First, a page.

"Avalanches can be triggered when some slightly careless skier goes to the slope and moves a little bit of snow," Schäuble said in Berlin on Wednesday evening.
It was impossible to tell at this point whether the avalanche had reached the valley floor or was still in the top third of the slope, he added.
The comments were a rare statement of position from Merkel's finance chief Schäuble, who has until recently confined himself to comments on the affordability of the refugee crisis.
Europe could only resolve the migration crisis by working together to face the "rendezvous of our society with globalization," Schäuble said, adding that Germany could not solve the problem by itself – even by closing the borders between its federal states.
Either that, "or it can become extremely bad for all of us".
But Schäuble's party colleague Volker Kauder, leader of Chancellor Angela Merkel's Christian Democratic Union (CDU) MPs in the Bundestag (German parliament) was more optimistic.
"Angela Merkel has for a long time had a clear plan for how we should react to the movement of refugees such that it doesn't damage Germany in the long term," he told the Schwäbische Zeitung on Thursday.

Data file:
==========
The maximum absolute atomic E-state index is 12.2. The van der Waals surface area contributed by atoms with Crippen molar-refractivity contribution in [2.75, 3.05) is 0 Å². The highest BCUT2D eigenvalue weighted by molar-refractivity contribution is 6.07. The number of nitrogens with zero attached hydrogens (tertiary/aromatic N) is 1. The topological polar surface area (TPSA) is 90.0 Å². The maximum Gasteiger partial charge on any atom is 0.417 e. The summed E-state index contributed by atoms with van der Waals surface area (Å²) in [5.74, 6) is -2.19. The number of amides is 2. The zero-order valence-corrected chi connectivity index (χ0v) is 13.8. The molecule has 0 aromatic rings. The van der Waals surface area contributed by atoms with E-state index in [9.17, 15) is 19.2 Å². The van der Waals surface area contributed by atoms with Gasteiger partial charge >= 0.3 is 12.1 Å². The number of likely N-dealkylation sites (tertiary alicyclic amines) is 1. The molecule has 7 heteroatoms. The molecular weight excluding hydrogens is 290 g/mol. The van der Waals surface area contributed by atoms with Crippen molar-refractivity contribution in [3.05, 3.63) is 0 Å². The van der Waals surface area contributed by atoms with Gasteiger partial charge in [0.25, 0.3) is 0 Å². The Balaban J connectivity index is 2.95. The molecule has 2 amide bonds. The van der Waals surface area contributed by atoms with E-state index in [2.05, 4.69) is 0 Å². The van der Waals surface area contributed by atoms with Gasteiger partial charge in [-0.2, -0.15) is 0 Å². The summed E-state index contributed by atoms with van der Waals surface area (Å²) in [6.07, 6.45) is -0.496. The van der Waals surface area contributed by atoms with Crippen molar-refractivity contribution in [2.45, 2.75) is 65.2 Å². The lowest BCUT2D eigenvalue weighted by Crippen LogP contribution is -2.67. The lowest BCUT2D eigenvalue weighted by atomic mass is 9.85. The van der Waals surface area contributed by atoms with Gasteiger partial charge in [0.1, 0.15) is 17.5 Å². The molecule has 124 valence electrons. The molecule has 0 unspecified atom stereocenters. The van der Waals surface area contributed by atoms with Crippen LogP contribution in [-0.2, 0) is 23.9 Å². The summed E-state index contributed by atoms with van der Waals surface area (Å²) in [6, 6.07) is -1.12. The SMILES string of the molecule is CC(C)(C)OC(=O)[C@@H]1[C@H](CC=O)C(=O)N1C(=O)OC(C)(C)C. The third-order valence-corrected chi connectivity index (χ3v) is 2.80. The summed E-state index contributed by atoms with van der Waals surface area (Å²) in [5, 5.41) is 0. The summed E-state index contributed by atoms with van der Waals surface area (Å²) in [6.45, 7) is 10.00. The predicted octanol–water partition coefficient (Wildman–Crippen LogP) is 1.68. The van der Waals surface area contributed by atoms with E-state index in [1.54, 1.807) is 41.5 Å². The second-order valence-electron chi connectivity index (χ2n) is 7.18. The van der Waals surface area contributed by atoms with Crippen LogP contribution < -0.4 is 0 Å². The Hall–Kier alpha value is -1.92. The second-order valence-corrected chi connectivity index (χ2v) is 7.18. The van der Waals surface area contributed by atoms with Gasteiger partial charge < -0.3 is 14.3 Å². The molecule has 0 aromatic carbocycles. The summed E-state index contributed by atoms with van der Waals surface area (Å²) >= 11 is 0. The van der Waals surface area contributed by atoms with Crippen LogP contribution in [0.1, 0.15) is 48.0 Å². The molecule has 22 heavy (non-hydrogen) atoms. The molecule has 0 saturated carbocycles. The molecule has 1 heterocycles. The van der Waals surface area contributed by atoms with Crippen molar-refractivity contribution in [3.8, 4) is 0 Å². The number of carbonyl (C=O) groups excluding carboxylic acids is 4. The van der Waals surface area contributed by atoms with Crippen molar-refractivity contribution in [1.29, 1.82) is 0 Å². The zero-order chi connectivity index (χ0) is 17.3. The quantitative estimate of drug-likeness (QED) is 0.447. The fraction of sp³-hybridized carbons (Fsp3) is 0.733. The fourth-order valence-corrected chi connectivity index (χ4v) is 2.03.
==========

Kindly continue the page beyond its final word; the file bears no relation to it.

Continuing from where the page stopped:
"She's following up the points that are necessary for that. I don't see that there's any underhand change of course."
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In recent days, Germany has tightened its refugee policy, re-introducing the so-called "Dublin rules" for Syrian refugees, which would see them sent back to the first EU country they entered to apply for asylum.
Last week, Sweden asked refugees on their way to the Nordic country to stay in Germany as they were hitting their limit for accommodating migrants.
And Merkel faced a mini-rebellion over the weekend from her Interior Minister Thomas de Maiziere when he announced his own plans for stricter policies, apparently without the backing of other senior officials.